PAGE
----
As regards the control phases, in order to allow an appropriate choice of the number of parameters to be sought and to allow the imposition of constraints (paragraph 4.1), they are represented by means of an appropriate modal expansion
ψ_{n}=Σ_{t=1}^{T}c_{t}Ψ_{t}(x_{n},y_{n}) (18)
so that the parameters to be identified at this stage become the coefficients c=(c_{1}, c_{2}, . . . , c_{T}). In other words, still assuming power pattern synthesis, downstream of the use of the phaseonly model and of the representation (18), the functional to be optimized in this stage becomes:
Φ(c)=∥A_{co}(c)−(A_{co}(c))∥^{2}+∥A_{cr}(c)−(A_{cr}(c))∥^{2} (19)
where now the operator A=(A_{co},A_{cr}) connects the control phases, according to the representation (18), to the copolar and crosspolar components of the far field.
A typical choice for the aforementioned expansion functions is polynomial, even though other choices are of course possible. For example, Zernike polynomials can be used to represent the control phases under a phaseonly model, in as much as said polynomials have the advantage of immediate interpretation in terms of aberration of the wave front of the radiated field.
3.5. Stage #3: Synthesis Based on the PhaseOnly Model “with Array Factor” and Search for Control Phases, Patch Positions and Reflective Surface
The task of this stage is to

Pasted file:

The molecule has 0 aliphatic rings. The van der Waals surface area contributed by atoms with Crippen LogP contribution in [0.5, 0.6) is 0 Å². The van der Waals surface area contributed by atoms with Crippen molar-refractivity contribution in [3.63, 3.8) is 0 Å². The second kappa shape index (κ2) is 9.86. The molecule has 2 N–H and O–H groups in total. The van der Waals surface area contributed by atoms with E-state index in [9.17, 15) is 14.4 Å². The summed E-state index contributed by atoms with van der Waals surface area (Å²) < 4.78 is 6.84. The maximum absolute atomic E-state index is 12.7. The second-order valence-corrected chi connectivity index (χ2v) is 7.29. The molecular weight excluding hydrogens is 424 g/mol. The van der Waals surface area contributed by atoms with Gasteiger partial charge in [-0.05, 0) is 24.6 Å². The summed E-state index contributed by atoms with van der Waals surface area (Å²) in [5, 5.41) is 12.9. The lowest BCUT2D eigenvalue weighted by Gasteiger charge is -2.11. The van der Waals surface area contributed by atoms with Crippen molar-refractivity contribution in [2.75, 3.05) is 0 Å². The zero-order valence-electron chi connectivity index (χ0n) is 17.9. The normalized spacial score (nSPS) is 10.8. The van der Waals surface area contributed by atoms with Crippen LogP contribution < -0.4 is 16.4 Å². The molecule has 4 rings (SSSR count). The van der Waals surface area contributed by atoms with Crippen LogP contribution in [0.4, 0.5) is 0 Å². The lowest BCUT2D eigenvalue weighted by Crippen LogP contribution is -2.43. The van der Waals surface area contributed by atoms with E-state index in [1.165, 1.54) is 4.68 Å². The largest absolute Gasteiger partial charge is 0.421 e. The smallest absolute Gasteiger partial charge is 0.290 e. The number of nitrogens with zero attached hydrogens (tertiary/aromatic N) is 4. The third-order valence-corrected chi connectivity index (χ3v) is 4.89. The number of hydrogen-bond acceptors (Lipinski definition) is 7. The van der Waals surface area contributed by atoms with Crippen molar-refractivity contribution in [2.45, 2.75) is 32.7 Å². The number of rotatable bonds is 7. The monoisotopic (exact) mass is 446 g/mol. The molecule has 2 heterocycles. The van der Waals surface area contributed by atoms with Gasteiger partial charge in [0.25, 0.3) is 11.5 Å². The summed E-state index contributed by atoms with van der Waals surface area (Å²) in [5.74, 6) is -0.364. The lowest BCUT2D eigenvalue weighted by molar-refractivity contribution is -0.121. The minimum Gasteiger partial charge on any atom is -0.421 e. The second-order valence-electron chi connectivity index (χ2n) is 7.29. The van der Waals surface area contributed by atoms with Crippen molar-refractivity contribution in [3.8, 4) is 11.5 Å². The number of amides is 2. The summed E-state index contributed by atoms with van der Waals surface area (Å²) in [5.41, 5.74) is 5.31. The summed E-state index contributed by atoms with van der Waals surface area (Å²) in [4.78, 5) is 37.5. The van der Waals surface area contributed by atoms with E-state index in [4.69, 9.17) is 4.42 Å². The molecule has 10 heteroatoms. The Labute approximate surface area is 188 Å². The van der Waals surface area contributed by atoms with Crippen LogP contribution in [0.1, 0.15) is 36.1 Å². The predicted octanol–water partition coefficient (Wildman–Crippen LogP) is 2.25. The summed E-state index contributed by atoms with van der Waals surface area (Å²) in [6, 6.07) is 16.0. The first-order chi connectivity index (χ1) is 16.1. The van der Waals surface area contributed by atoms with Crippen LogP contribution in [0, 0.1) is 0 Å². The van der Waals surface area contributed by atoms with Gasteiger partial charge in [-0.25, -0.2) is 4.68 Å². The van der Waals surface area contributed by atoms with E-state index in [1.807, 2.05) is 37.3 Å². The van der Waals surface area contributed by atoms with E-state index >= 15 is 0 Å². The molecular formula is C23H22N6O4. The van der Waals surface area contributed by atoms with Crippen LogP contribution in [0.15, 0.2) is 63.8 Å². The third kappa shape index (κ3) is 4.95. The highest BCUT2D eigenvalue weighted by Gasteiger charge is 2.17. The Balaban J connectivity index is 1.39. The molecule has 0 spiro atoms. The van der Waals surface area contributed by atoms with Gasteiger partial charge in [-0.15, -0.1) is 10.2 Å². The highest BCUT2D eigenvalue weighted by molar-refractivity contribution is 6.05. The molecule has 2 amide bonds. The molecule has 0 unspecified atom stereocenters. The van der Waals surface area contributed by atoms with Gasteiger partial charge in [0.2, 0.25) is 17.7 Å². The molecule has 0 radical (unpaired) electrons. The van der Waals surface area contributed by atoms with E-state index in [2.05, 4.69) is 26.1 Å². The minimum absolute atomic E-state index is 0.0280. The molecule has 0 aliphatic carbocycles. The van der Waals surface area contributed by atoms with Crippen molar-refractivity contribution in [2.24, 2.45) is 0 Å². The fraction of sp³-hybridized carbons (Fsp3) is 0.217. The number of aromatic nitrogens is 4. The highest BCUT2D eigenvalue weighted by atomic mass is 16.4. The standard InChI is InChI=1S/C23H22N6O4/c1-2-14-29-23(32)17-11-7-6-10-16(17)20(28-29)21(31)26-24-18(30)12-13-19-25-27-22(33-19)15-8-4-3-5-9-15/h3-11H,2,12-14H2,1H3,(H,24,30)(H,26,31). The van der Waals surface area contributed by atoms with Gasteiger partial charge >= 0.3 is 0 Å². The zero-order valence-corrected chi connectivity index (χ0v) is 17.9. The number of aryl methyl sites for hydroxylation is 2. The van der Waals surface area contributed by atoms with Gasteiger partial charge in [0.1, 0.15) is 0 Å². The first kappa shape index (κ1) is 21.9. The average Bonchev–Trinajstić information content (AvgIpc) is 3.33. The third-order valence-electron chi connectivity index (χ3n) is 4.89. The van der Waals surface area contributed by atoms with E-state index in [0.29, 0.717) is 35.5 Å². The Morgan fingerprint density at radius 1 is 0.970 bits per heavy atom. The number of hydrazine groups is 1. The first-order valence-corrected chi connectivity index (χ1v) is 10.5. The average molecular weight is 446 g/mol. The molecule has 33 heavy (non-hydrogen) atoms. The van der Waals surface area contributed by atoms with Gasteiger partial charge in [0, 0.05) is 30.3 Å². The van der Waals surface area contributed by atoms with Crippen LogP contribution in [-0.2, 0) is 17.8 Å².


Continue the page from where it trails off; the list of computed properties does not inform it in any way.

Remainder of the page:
1. provide a first solution as regards the reflective surface based on the initial choice z=g_{0}(x,y),
2. update the positions (x_{n},y_{n}) of the reflective elements set at stage #1,
3. refine the solution identified at stage #2 as regards the patch control phases,
maintaining the patch orientations fixed at the values θ_{0 }and φ_{0}.
To this end, and to allow an appropriate choice of the number of parameters to be sought and to allow the imposition of constraints (paragraph 5), both the positions of the reflective elements and the reflective surface are represented by means of appropriate modal expansions.
As regards the reflective surface, the representation (2) is used, in which the unknowns are contained in s.
As regards the positions, the plane (x,y) is seen as a twodimensional Riemannian manifold, with acceptable representation
(x,y)=(h(p,q),l(p,q)) 20)
where, as usual, the functions h and l are represented with a modal expansion in which
H_{r }and L_{r }are expansion functions and α_{r }and β_{r }are the unknown expansion coefficients.
In particular, it is possible to resort to representations by means of analytical functions, associating a complex number with the pair of coordinates.
Based on (10) and (11), it shall be supposed:
(x_{n},y_{n})=(h(p_{n},q_{n}),l(p_{n},q_{n})), (22)
where (p_{n},q_{n}) defines, for example, a uniform grid in (−1.1)×(−1.1).
As regards the control phases, each is sought individually as an unknown, i.e. ψ_{t}=δ(x_{t}−x_{n},y_{t}−y_{n}) is assumed, so that the coefficients c_{t }coincide with the control phases themselves.
Still assuming power pattern synthesis, the functional to be optimized in this stage is
Φ(α,β,s,c)=∥A_{co}(α,β,s,c)−(A_{co}(α,β,s,c))∥^{2}+∥A_{cr}((α,β,s,c)−
(A_{cr}((α,β,s,c))∥^{2} (23)
where now the operator A=(A_{co},A_{cr}) connects the unknowns, according to representations (2), (18), (20), (21) and (22), to the copolar and crosspolar components of the far field, ed. α=(α_{1}, α_{2}, . . . , α_{R}) and β=(β_{1}, β_{2}, . . . , β_{R}).
3.6. PhaseOnly Model “without Array Factor” of the Field Radiated by an Aperiodic Conformal (Multi)Reflectarray
The fourth stage in the synthesis process is based on a simplified phaseonly model of the radiated field, but nonetheless more accurate relative to that derived in paragraph 3.2, in as much as it does not use the array factor.